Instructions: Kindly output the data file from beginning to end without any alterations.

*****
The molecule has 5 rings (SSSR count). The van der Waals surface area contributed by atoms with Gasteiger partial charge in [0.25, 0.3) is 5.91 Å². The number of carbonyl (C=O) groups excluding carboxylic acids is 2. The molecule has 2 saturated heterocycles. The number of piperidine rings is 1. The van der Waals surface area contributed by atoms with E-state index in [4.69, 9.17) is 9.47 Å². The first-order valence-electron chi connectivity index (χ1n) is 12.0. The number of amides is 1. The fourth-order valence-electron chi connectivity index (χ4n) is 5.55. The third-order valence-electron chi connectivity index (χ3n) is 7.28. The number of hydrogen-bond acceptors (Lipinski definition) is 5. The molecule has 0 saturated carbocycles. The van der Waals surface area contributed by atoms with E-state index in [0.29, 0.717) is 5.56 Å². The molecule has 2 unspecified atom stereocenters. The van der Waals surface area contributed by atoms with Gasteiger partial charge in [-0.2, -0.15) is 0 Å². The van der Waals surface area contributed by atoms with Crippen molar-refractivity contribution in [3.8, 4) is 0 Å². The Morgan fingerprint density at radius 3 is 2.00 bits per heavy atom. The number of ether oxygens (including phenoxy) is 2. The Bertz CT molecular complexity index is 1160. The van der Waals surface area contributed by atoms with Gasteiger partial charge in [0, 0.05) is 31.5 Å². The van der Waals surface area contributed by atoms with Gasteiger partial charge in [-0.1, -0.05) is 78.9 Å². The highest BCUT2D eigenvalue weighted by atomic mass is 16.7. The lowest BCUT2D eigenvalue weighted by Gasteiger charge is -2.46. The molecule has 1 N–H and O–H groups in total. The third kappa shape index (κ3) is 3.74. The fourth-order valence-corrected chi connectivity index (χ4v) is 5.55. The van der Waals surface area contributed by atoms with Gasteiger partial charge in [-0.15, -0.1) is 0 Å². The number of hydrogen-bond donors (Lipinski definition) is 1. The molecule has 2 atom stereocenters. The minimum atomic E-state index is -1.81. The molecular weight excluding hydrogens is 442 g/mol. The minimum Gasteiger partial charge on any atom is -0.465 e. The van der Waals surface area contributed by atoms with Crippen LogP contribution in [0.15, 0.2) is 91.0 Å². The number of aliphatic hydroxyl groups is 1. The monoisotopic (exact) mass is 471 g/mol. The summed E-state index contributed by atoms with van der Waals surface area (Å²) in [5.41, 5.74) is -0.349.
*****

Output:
The molecule has 5 rings (SSSR count). The van der Waals surface area contributed by atoms with Gasteiger partial charge in [0.25, 0.3) is 5.91 Å². The number of carbonyl (C=O) groups excluding carboxylic acids is 2. The molecule has 2 saturated heterocycles. The number of piperidine rings is 1. The van der Waals surface area contributed by atoms with E-state index in [4.69, 9.17) is 9.47 Å². The first-order valence-electron chi connectivity index (χ1n) is 12.0. The number of amides is 1. The fourth-order valence-electron chi connectivity index (χ4n) is 5.55. The third-order valence-electron chi connectivity index (χ3n) is 7.28. The number of hydrogen-bond acceptors (Lipinski definition) is 5. The molecule has 0 saturated carbocycles. The van der Waals surface area contributed by atoms with E-state index in [0.29, 0.717) is 5.56 Å². The molecule has 2 unspecified atom stereocenters. The van der Waals surface area contributed by atoms with Gasteiger partial charge in [-0.2, -0.15) is 0 Å². The van der Waals surface area contributed by atoms with Crippen molar-refractivity contribution in [3.8, 4) is 0 Å². The Morgan fingerprint density at radius 3 is 2.00 bits per heavy atom. The number of ether oxygens (including phenoxy) is 2. The Bertz CT molecular complexity index is 1160. The van der Waals surface area contributed by atoms with Gasteiger partial charge in [0, 0.05) is 31.5 Å². The van der Waals surface area contributed by atoms with Gasteiger partial charge in [-0.1, -0.05) is 78.9 Å². The highest BCUT2D eigenvalue weighted by atomic mass is 16.7. The lowest BCUT2D eigenvalue weighted by Gasteiger charge is -2.46. The molecule has 1 N–H and O–H groups in total. The third kappa shape index (κ3) is 3.74. The fourth-order valence-corrected chi connectivity index (χ4v) is 5.55. The van der Waals surface area contributed by atoms with Gasteiger partial charge in [-0.15, -0.1) is 0 Å². The number of hydrogen-bond donors (Lipinski definition) is 1. The molecule has 2 atom stereocenters. The minimum atomic E-state index is -1.81. The molecular weight excluding hydrogens is 442 g/mol. The minimum Gasteiger partial charge on any atom is -0.465 e. The van der Waals surface area contributed by atoms with Crippen LogP contribution in [0.15, 0.2) is 91.0 Å². The number of aliphatic hydroxyl groups is 1. The monoisotopic (exact) mass is 471 g/mol. The summed E-state index contributed by atoms with van der Waals surface area (Å²) in [5.41, 5.74) is -0.349.